Starring: Chang Son Hui, Ham Gi Sop, Gwon Ri
Director: Shin Sang-ok
Running Time: 95 mins
Pulgasari is a North Korean film about a small town in feudal Korea where a powerful rules over the peasants with an iron fist. However, when one resident is beaten, arrested and eventually dies, his final wish comes true, that small lizard toy will grow into a large monster, and live to defend his family and the townspeople from brutal rule.
Yes, this is basically a North Korean attempt at Godzilla. And it doesn’t even fall into the so-bad-it’s-good category, simply because it’s just a poor film. Although it boasts excellent production values for its circumstances, it fails to grip you as an entertaining monster movie, completely lacking in character development, with big action the name of the game from start to finish.
Let’s start off on the plus side first, however, with the production values. Although it looks totally out of place when compared to American blockbusters of the 1980s, you have to say that this isn’t all that bad a film for North Korea of all places.
Directed by a once famous South Korean director, Shin Sang-ok (how and why he came to direct it is fascinating*), and also featuring assistance on the special effects from Teruyoshi Nakano and others, the people who worked on the original Godzilla movie, the film looks pretty passable for the era and country of origin, even though the large monster, Pulgasari himself, isn’t particularly impressive.
However, as the original Godzilla’s success and the failure of countless monster movies since proved, you can’t make the genre work without a compelling story. Now, on the one front, the film does have the big monster on the side of the protagonists, fighting against the iron-fisted king in honour of the deceased man’s wishes. However, that means he feels even less relevant to the story as a big monster.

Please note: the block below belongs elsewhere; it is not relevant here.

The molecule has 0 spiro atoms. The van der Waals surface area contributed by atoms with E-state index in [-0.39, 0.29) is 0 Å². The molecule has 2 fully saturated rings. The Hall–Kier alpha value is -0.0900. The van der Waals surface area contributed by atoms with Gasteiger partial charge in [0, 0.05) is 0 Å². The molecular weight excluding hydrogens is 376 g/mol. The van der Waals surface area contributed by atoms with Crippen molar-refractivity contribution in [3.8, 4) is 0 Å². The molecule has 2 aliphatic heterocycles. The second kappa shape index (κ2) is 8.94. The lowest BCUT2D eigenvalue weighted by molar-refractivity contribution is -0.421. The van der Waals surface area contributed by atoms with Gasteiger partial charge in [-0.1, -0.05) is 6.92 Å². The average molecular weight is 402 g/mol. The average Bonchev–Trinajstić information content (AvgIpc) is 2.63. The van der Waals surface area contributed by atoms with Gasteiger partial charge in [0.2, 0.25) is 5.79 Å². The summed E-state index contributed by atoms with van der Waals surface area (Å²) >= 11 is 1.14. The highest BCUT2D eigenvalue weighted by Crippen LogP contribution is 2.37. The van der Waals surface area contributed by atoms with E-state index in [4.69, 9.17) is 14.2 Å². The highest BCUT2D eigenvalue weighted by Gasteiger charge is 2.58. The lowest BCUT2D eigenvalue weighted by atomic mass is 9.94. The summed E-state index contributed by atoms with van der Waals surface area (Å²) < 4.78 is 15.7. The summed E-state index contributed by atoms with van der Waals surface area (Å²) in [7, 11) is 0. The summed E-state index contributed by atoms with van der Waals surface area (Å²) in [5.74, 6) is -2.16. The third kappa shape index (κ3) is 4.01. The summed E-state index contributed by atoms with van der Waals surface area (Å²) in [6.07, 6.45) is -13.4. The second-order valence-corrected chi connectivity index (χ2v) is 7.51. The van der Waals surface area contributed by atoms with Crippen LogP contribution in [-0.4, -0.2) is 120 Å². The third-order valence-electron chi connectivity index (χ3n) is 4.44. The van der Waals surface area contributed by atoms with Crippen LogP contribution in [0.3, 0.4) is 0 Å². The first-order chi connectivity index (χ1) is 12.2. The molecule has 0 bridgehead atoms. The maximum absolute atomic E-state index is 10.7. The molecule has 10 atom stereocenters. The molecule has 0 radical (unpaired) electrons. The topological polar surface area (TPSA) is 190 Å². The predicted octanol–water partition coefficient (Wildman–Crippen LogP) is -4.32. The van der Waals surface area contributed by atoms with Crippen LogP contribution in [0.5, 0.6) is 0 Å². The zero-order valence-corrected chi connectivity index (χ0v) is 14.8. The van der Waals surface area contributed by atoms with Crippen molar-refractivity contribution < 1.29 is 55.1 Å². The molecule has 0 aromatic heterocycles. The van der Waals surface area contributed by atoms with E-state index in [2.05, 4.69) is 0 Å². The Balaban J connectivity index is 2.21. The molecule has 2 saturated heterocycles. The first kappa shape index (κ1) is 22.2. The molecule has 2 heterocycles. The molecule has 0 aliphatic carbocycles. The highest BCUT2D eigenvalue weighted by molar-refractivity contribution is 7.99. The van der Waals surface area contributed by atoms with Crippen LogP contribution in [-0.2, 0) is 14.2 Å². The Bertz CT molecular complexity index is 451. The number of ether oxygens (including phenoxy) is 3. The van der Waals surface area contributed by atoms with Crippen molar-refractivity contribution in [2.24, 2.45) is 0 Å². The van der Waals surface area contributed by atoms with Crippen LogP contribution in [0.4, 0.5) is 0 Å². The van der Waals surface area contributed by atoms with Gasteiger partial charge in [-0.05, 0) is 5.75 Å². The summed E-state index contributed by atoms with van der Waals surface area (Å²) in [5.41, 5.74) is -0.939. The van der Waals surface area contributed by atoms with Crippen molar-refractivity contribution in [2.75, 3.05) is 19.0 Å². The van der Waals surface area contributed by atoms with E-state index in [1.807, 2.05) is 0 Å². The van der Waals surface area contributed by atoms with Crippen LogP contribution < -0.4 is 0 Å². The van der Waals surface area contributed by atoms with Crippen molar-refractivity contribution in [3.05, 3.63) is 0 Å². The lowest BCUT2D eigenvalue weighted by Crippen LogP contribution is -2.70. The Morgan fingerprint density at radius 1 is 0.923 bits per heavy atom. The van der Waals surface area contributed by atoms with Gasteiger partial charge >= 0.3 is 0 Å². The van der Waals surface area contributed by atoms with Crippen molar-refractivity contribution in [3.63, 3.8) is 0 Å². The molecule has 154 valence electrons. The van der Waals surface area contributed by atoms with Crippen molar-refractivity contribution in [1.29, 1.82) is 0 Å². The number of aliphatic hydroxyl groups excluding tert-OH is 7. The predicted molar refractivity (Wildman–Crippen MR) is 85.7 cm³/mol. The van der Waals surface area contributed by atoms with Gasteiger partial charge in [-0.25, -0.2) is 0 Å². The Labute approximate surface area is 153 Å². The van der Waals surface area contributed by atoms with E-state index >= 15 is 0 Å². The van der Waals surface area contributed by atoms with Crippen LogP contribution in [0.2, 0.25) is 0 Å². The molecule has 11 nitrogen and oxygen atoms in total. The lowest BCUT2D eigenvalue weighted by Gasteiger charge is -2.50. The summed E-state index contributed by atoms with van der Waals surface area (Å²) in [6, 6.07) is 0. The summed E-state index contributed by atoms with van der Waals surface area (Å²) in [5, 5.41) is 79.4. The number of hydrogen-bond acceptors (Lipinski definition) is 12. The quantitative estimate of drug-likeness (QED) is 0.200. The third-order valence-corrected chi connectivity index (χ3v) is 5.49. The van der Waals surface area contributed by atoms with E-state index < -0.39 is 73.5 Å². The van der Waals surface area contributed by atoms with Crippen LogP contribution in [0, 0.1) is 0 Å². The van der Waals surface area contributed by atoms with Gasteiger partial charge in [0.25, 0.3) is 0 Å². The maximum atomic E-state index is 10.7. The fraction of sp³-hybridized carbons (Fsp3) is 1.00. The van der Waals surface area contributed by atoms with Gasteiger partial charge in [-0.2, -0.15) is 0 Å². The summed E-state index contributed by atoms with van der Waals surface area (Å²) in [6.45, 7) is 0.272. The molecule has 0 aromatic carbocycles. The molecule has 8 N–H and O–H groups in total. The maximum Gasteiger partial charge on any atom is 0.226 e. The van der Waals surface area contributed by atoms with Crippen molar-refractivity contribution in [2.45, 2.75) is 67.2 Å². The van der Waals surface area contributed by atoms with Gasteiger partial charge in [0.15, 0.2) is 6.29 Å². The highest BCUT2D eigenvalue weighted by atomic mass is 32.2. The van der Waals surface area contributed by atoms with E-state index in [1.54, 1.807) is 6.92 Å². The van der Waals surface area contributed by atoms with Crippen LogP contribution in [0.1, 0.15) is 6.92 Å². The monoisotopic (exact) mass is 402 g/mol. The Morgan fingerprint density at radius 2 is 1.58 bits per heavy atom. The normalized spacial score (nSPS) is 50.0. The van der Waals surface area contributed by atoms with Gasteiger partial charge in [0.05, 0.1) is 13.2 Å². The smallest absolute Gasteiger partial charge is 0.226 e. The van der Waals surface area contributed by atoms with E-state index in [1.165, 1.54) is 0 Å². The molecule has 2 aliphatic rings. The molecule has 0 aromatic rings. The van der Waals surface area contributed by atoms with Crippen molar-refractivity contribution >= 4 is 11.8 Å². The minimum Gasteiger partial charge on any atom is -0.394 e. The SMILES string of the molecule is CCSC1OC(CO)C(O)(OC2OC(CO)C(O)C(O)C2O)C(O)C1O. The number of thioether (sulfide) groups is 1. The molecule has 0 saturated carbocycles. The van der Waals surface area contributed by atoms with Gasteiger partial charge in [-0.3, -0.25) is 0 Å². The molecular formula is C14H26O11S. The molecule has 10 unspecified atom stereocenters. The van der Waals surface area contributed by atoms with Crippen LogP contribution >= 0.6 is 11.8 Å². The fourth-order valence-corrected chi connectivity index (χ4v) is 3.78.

Sure, in part, he represents the strength of the peasantry fighting off the landowners, and in that you can see a bit of propaganda, but in truth, this film can just be watched as a simple blockbuster, with barely anything in the way of pushy North Korean propaganda as per normal.
But even without propaganda, the story just isn’t good enough. Pulgasari himself wasn’t too impressive to me given the fact that he’s a good guy, and the special effects, while passable, aren’t stunning for the era, and all of the human characters were just generic shells that had very little in the way of a compelling emotional background. They’re oppressed, and then they rise up. That’s about it, and it’s not really enough to get you engrossed in what’s actually happening, or even to simply support their cause.
So, while there are positives to be taken from this movie in relation to what North Korean films are normally like, it’s a very boring watch, with a terrible story and dull action from start to finish, and that’s why I’m giving it a 5.5 overall.
*But instead of wasting your time with this, go and watch the story of how South Korean director Shin Sang-ok ended up directing this, and numerous other North Korean films: ‘The Lovers And The Despot‘.